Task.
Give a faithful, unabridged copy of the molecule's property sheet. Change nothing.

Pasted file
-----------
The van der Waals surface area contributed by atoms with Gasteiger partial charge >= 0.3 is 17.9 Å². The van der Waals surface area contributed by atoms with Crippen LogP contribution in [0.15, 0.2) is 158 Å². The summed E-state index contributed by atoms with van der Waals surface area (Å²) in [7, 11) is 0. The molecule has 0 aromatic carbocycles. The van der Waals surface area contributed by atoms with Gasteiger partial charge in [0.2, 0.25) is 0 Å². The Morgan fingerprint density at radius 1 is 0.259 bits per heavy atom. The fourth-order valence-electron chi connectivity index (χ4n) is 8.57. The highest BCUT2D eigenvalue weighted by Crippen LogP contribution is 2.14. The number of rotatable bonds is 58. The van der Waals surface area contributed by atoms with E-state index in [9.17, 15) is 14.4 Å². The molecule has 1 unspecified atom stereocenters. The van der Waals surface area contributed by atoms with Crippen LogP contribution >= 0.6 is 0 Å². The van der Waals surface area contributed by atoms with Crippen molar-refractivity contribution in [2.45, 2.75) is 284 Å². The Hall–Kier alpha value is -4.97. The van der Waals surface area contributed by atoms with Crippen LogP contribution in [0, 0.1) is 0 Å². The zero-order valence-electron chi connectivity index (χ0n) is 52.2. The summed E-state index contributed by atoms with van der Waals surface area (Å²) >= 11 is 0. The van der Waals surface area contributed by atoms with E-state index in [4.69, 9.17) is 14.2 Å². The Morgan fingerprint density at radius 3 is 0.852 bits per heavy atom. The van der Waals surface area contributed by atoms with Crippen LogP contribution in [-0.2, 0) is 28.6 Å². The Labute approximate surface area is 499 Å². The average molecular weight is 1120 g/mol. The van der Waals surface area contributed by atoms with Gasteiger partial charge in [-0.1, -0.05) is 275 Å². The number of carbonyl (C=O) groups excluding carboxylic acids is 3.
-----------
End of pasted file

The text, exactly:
The van der Waals surface area contributed by atoms with Gasteiger partial charge >= 0.3 is 17.9 Å². The van der Waals surface area contributed by atoms with Crippen LogP contribution in [0.15, 0.2) is 158 Å². The summed E-state index contributed by atoms with van der Waals surface area (Å²) in [7, 11) is 0. The molecule has 0 aromatic carbocycles. The van der Waals surface area contributed by atoms with Gasteiger partial charge in [0.2, 0.25) is 0 Å². The Morgan fingerprint density at radius 1 is 0.259 bits per heavy atom. The fourth-order valence-electron chi connectivity index (χ4n) is 8.57. The highest BCUT2D eigenvalue weighted by Crippen LogP contribution is 2.14. The number of rotatable bonds is 58. The van der Waals surface area contributed by atoms with E-state index in [9.17, 15) is 14.4 Å². The molecule has 1 unspecified atom stereocenters. The van der Waals surface area contributed by atoms with Crippen LogP contribution >= 0.6 is 0 Å². The van der Waals surface area contributed by atoms with Crippen molar-refractivity contribution in [2.45, 2.75) is 284 Å². The Hall–Kier alpha value is -4.97. The van der Waals surface area contributed by atoms with Crippen LogP contribution in [0, 0.1) is 0 Å². The zero-order valence-electron chi connectivity index (χ0n) is 52.2. The summed E-state index contributed by atoms with van der Waals surface area (Å²) >= 11 is 0. The van der Waals surface area contributed by atoms with E-state index in [4.69, 9.17) is 14.2 Å². The Morgan fingerprint density at radius 3 is 0.852 bits per heavy atom. The van der Waals surface area contributed by atoms with Crippen LogP contribution in [-0.2, 0) is 28.6 Å². The Labute approximate surface area is 499 Å². The average molecular weight is 1120 g/mol. The van der Waals surface area contributed by atoms with Gasteiger partial charge in [-0.1, -0.05) is 275 Å². The number of carbonyl (C=O) groups excluding carboxylic acids is 3.